You have to wonder what cage Kate Scott is escaping from with her new collection of poems from HappenStance, since what the poetry seems to demonstrate most of all is a kind of lyrical freedom that banishes all sense of contrivance or pretension.

Escaping a teeny tiny Cage

The poem which bears the collection’s title, ‘Escaping the Cage’, would suggest that the cage is one of convention and propriety – one which the poem bursts out of delightfully. The image of swearwords, held in the mouth like “some hard-boiled sweet” before being spat out into polite company where no-one really knows how to react, is one guaranteed to make you smile. But it is alone in construing the cage thus.

A more likely cage to bind together the collection is, perhaps, family. Not so far away from ‘convention’ as all that, since in most cases we are talking about the traditional nuclear family; something that fewer of us are growing up in now, but which is still prevalent enough that it will never be a stretch to empathise with Scott’s poems. This is not a question of alienating, or presenting the familiar in an unfamiliar light. The poems of Escaping the Cage feel much more like articulations of something that was on the tip of the tongue – the familiar presented in such a way as to be instantly recognisable, provoking a gut-feeling of instinctive identification.

So many of the situations strike a chord – whether as parent or child: who hasn’t been in that car, driving home late after a family visit with the kids “singing buggerbugger in the back”? (‘Relief’) or been on that family picnic, where the kids are just too old for it, but the parents “don’t know enough / to stop trying.” (‘Outing’), and all too many of us are likely to be familiar with the scenario of ‘Sometimes’; and the mental weight of the knowledge  of “cancerous cells / doing addition in the blood, / in the veins of someone you love.”

In fact, the thread that seems to run through the pamphlet is one of inescapability. The poem ‘Some Afternoons’ is reminiscent of Tony Hoagland’s ‘Perpetual Motion’, in its sense of not-quite-wanderlust, but Scott’s version, though capturing just as much of the romance of travelling as Hoagland’s, manages also to portray the realist’s eye view; “the weight of a life” that holds you back, and all the reasons why you can’t give in to the pull of wanting to be anywhere but here. Perhaps the ties that bind hold more strongly for a woman, but the emotional content of ‘Some Afternoons’ is pitched more vividly than ‘Perpetual Motion’, leaving more of a sense of frustration and longing than merely dissatisfaction.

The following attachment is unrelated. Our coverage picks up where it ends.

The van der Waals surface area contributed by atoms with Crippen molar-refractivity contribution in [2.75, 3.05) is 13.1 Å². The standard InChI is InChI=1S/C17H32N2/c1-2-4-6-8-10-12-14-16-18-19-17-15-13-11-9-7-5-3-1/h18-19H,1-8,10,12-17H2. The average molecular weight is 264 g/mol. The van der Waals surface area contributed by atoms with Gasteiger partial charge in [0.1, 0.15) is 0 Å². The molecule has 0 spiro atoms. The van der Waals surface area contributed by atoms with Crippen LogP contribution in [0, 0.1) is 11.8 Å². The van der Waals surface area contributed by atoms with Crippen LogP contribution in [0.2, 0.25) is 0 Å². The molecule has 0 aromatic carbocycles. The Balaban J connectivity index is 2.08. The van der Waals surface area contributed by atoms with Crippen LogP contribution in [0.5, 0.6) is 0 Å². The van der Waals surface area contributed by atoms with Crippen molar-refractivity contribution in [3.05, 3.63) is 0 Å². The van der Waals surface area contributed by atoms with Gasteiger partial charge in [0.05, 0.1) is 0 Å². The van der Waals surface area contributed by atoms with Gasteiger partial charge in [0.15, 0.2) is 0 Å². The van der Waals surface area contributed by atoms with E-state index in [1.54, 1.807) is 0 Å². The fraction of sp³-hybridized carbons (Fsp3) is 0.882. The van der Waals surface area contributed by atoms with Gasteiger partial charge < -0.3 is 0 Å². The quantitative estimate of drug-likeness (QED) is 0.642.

Some of the poems seem to be about not wanting to escape; of being content to  live with your decisions. Similar to Robert Frost’s ‘The Road Not Taken’, Scott’s ‘All the men I’ve never slept with’, does not linger on the expected regret. The choice made seems to be enough to scatter the other possibilities “to the walls, rattled like dry rice”, and that the “brand” of that choice is described as “warmth” suggests comfort and security, rather than emptiness or disappointment. Going one further is ‘Blind’. The poems have a similar structure – one stanza of regrets; or rather the things now given up; described in tantalising detail, “their apple tight buttocks, their courgette thighs” “the language of wide eyes and teasing fingers”, followed by a stanza of what has replaced them, “you lay your hand upon my head”, “seeing you folded next to my heart / I am blind, blind, blind.”. Neither of the second stanzas seem less inviting: though something has been given up, what it has been exchanged for seems both smaller and yet more substantial than any of the imagined possibilities. It’s not a question of size, but of weight.  It is that substance, that sense of reality and permanence, that seems to be the key.

‘Relief’, possibly my favourite poem of the collection, conjures such a sense of comfort distilled from the everyday annoyances of life, simply because of the people surrounding you. It’s not a cage if they’re in there with you. Or perhaps they are the cage, but when “he begins to whistle a tune she loves” you realise you don’t want to leave. Scott encapsulates it neatly; ‘Barometer’, on the facing page ends with: “when his granddaughter asks him/ What makes the silver rise? And he answers Pressure, / he means love.” That phrase could possibly sum up the mood of the whole collection.

The poems are deceptive in their simplicity of language. Scott has a real facility for conveying meaning, depth and emotion, without waffle or indulging in sentimentality. Families are portrayed honestly, but sympathetically – a balance that is often difficult to strike. Whatever cage Scott feels she has escaped, this collection is definitely flying free.

Speed Dating Four Poetry Pamphlets: Stone, Quintavalle, Dunthorne, De Vries